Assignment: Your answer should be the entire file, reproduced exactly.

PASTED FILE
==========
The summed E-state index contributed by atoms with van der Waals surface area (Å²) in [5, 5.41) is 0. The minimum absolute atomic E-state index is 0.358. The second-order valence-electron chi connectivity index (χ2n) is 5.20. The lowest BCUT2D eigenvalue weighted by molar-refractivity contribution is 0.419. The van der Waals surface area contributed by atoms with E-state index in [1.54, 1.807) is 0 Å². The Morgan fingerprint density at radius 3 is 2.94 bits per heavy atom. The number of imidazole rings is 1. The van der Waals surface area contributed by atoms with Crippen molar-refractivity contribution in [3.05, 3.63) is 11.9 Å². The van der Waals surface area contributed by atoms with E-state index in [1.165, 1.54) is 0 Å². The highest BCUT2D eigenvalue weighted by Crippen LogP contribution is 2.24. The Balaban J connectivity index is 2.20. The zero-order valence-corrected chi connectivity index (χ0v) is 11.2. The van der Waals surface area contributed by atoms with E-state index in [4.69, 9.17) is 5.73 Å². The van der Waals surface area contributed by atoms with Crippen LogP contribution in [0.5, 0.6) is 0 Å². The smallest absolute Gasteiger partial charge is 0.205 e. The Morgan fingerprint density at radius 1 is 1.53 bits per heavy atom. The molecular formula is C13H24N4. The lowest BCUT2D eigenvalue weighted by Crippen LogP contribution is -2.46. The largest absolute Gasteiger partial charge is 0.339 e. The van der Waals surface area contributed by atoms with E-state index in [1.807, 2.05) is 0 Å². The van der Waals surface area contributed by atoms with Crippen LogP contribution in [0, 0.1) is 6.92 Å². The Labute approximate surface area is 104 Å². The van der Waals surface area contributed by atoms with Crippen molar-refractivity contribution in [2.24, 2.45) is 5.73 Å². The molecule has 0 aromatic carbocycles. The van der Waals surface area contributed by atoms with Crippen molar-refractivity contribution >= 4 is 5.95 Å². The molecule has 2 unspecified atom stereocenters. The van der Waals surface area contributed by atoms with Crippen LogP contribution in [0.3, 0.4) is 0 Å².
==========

The summed E-state index contributed by atoms with van der Waals surface area (Å²) in [5, 5.41) is 0. The minimum absolute atomic E-state index is 0.358. The second-order valence-electron chi connectivity index (χ2n) is 5.20. The lowest BCUT2D eigenvalue weighted by molar-refractivity contribution is 0.419. The van der Waals surface area contributed by atoms with E-state index in [1.54, 1.807) is 0 Å². The Morgan fingerprint density at radius 3 is 2.94 bits per heavy atom. The number of imidazole rings is 1. The van der Waals surface area contributed by atoms with Crippen molar-refractivity contribution in [3.05, 3.63) is 11.9 Å². The van der Waals surface area contributed by atoms with E-state index in [1.165, 1.54) is 0 Å². The highest BCUT2D eigenvalue weighted by Crippen LogP contribution is 2.24. The Balaban J connectivity index is 2.20. The zero-order valence-corrected chi connectivity index (χ0v) is 11.2. The van der Waals surface area contributed by atoms with E-state index in [4.69, 9.17) is 5.73 Å². The van der Waals surface area contributed by atoms with Crippen LogP contribution in [0.5, 0.6) is 0 Å². The smallest absolute Gasteiger partial charge is 0.205 e. The Morgan fingerprint density at radius 1 is 1.53 bits per heavy atom. The molecular formula is C13H24N4. The lowest BCUT2D eigenvalue weighted by Crippen LogP contribution is -2.46. The largest absolute Gasteiger partial charge is 0.339 e. The van der Waals surface area contributed by atoms with E-state index in [1.807, 2.05) is 0 Å². The van der Waals surface area contributed by atoms with Crippen LogP contribution in [0, 0.1) is 6.92 Å². The Labute approximate surface area is 104 Å². The van der Waals surface area contributed by atoms with Crippen molar-refractivity contribution in [2.24, 2.45) is 5.73 Å². The molecule has 0 aromatic carbocycles. The van der Waals surface area contributed by atoms with Crippen molar-refractivity contribution >= 4 is 5.95 Å². The molecule has 2 unspecified atom stereocenters. The van der Waals surface area contributed by atoms with Crippen LogP contribution in [0.3, 0.4) is 0 Å².